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  • Sarah Rose

Social Distancing and Mental Health


Once, I took an online quiz (like this one) that told me how introverted/extroverted I am. My results were "you are more of a public introvert and private extrovert," which simply means that I'm more extroverted around people I know. This seems obvious and normal, but I digress. Despite a seemingly equal balance of introversion/extroversion, I'm not used to quite so much "social distancing." We're all experiencing distancing right now, which makes it a bit easier, but humans are not meant to exist in such aggressive isolation.


My brain especially doesn't like the new, socially distanced world we're all living in. One way I manage my eating disorder is to stay busy and active. I turn my mental focus outward into work, social gatherings, training, writing, etc, so that I don't just sit and stew in my own mental disorder. But now, I'm alone a lot more, by necessity. I'm home 98% of the time, also by necessity. And the widespread fear and confusion that is swirling around the globe isn't helping. The other day, I just stared at my computer for a solid 30 minutes. Not because I had nothing to write, but because I was overwhelmed. I'm not afraid of the coronavirus per se, but I am afraid of the toll prolonged social distancing will have on my mental health.


I called one of my therapists and her advice was simple: *try* to let it all go. My eating disorder dislikes feeling out of control. When big, disruptive life shit happens, my eating disorder wakes up. It happened after a bad breakup, after moving across the country, and after hopping jobs. Shoot, sometimes it doesn't take a major life event to wake up. Sometimes the stress of normal life is enough. So when my therapist told me to *let go* of my need to control something, I laughed. If I knew how to do let go, I would have done so long ago. But letting go wasn't the only advice she had for me, "It sounds like you're resisting your circumstance," she said, "which is causing you undue anxiety. Let's try to accept your circumstances and learn some ways to cope with them. The more you fight this, the worst it's going to get."


"The more you fight this, the worse it's going to get."


So we talked through some ways to stop fighting the circumstance, and I thought I'd share them. I know I'm not the only one feeling this way.


1. Talk to Someone

I've been calling my friends and family a lot, face timing, texting, and generally finding connection any way I can. There is no clear indication of when this pandemic will end, and everyone I've talked to has felt some degree of discomfort or distress. Talking to people helps us all feel less alone and isolated by all of this.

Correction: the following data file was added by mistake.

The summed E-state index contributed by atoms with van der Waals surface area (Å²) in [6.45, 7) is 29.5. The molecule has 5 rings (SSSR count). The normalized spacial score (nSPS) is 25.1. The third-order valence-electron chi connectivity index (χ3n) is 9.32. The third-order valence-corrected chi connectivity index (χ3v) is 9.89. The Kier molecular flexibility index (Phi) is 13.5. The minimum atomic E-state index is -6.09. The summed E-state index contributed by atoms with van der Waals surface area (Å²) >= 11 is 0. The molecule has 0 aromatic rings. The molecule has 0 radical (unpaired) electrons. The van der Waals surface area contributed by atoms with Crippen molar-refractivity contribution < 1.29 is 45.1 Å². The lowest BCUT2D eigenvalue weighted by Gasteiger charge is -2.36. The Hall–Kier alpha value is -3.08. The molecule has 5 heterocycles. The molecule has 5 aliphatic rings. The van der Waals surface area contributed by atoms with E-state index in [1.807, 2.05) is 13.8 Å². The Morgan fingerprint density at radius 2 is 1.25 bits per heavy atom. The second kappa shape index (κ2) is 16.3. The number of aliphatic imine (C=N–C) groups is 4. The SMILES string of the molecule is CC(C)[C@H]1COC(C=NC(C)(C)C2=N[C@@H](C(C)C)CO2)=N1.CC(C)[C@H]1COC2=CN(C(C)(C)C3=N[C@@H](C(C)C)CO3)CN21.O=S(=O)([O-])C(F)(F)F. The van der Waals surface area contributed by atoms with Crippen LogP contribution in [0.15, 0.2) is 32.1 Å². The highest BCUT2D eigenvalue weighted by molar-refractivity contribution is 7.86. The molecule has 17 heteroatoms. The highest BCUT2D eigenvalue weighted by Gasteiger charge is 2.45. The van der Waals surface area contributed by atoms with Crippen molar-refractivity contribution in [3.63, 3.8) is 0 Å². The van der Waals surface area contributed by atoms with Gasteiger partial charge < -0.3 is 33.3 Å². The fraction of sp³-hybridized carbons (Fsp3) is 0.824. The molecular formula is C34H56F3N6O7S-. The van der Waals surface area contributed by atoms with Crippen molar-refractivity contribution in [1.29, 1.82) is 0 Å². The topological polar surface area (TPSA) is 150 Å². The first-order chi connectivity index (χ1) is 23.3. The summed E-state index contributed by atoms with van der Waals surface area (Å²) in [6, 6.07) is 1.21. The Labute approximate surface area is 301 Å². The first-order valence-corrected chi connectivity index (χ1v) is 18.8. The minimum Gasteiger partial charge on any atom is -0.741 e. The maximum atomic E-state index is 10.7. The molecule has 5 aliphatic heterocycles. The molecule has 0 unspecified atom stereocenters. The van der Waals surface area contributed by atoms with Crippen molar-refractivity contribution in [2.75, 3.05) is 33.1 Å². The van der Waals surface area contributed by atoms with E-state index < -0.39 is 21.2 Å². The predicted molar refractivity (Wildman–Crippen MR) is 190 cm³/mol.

2. Take Some Deep Breaths or Do Some Yoga

Since my yoga studio shut down, I've been hitting up some YouTube yoga teachers. My two favorites are Yoga with Adriene and Ali Kamenova Yoga. They both have hundreds of videos to choose from, from as short as 10 minutes to as long as 90 minutes. Finally, my therapist recommended the Headspace meditation app, which I was also able to access and download for free through my employer (the app is normally $12.99/month after the introductory offers expire).


3. Avoid Negative Social Media

Excessive use of social media has never been considered healthy, but it can be especially damning in times like this. Singapore's government has used social media to provide citizens with regular updates and information, which has reduced fear and panic. Here in the U.S., fear, panic, and misinformation abound online, making it difficult to suss out truth from fiction. Use social media to your advantage. Connect with friends (or strangers!), share encouragement, and generally don't be a dick.


4. Sleep Enough

This is important. Sleep has a host of positive benefits and almost no negatives. For instance, sleep: improves memory, helps regulate weight, reduces inflammation, decreases depression, may prevent cancer, and reduces stress. When working from home, it can be easy to get out of a routine. I'm sticking to my normal wake-up times (between 5:30-6:30 a.m.) and going-to-bed times (10:30 p.m.-11 p.m.). Sticking to a simple routine helps.


5. Eat Nourishing Foods

This probably goes without saying, but you are what you eat and if you eat like shit you'll feel like shit. For a few days, I was too stressed and anxious to eat...anything. I fell right back into my disordered habit of restricting, which (no surprise here), my therapist pointed out as problematic. You may not always WANT to eat, but you should anyway. I've simply been trying to eat more fruits/vegetables and less highly processed foods because I know that will make me feel better. Peep my very-boring lunch below.


6. Focus on What You CAN Control

...and let go of everything else. This is by far the most difficult and pragmatic tip. I can't change the social distancing, nor am I capable of ending this pandemic. What I can do, and what I'm striving to do, is to focus on the things within my control, which include but are not limited to: working (remotely of course), keeping in touch with friends, running/exercising, eating, sleeping, and being as creative as I can with the extra time I have.




P. S. Read some tips from the Anxiety and Depression Association of America (ADAA) on managing stress and anxiety HERE. Read up on the latest COVID-19 info from the Centers for Disease Control HERE or from the World Health Organization HERE.


xoxo


Sarah Rose